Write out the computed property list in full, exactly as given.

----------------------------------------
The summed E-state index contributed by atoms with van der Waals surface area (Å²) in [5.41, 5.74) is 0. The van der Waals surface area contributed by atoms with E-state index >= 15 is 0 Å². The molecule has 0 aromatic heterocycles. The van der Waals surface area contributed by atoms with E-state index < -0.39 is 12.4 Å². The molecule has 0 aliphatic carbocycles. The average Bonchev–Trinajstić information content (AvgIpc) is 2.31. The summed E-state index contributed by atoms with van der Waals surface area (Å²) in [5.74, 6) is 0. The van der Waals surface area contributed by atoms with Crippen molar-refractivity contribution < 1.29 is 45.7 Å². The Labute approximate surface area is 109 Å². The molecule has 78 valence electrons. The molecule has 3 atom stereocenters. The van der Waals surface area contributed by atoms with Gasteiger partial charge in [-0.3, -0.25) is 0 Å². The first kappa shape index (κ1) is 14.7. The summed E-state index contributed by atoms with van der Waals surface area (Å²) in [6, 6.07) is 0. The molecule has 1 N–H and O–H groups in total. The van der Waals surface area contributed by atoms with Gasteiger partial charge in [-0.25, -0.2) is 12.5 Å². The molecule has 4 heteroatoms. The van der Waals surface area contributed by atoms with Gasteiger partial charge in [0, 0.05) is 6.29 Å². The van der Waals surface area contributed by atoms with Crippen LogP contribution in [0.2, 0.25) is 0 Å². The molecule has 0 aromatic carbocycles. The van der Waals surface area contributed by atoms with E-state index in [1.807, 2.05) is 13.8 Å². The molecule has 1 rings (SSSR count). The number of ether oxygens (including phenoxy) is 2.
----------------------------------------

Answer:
The summed E-state index contributed by atoms with van der Waals surface area (Å²) in [5.41, 5.74) is 0. The van der Waals surface area contributed by atoms with E-state index >= 15 is 0 Å². The molecule has 0 aromatic heterocycles. The van der Waals surface area contributed by atoms with E-state index < -0.39 is 12.4 Å². The molecule has 0 aliphatic carbocycles. The average Bonchev–Trinajstić information content (AvgIpc) is 2.31. The summed E-state index contributed by atoms with van der Waals surface area (Å²) in [5.74, 6) is 0. The van der Waals surface area contributed by atoms with Crippen molar-refractivity contribution < 1.29 is 45.7 Å². The Labute approximate surface area is 109 Å². The molecule has 78 valence electrons. The molecule has 3 atom stereocenters. The van der Waals surface area contributed by atoms with Gasteiger partial charge in [-0.3, -0.25) is 0 Å². The first kappa shape index (κ1) is 14.7. The summed E-state index contributed by atoms with van der Waals surface area (Å²) in [6, 6.07) is 0. The molecule has 1 N–H and O–H groups in total. The van der Waals surface area contributed by atoms with Gasteiger partial charge in [-0.25, -0.2) is 12.5 Å². The molecule has 4 heteroatoms. The van der Waals surface area contributed by atoms with Gasteiger partial charge in [0, 0.05) is 6.29 Å². The van der Waals surface area contributed by atoms with Crippen LogP contribution in [0.2, 0.25) is 0 Å². The molecule has 0 aromatic carbocycles. The van der Waals surface area contributed by atoms with E-state index in [1.807, 2.05) is 13.8 Å². The molecule has 1 rings (SSSR count). The number of ether oxygens (including phenoxy) is 2.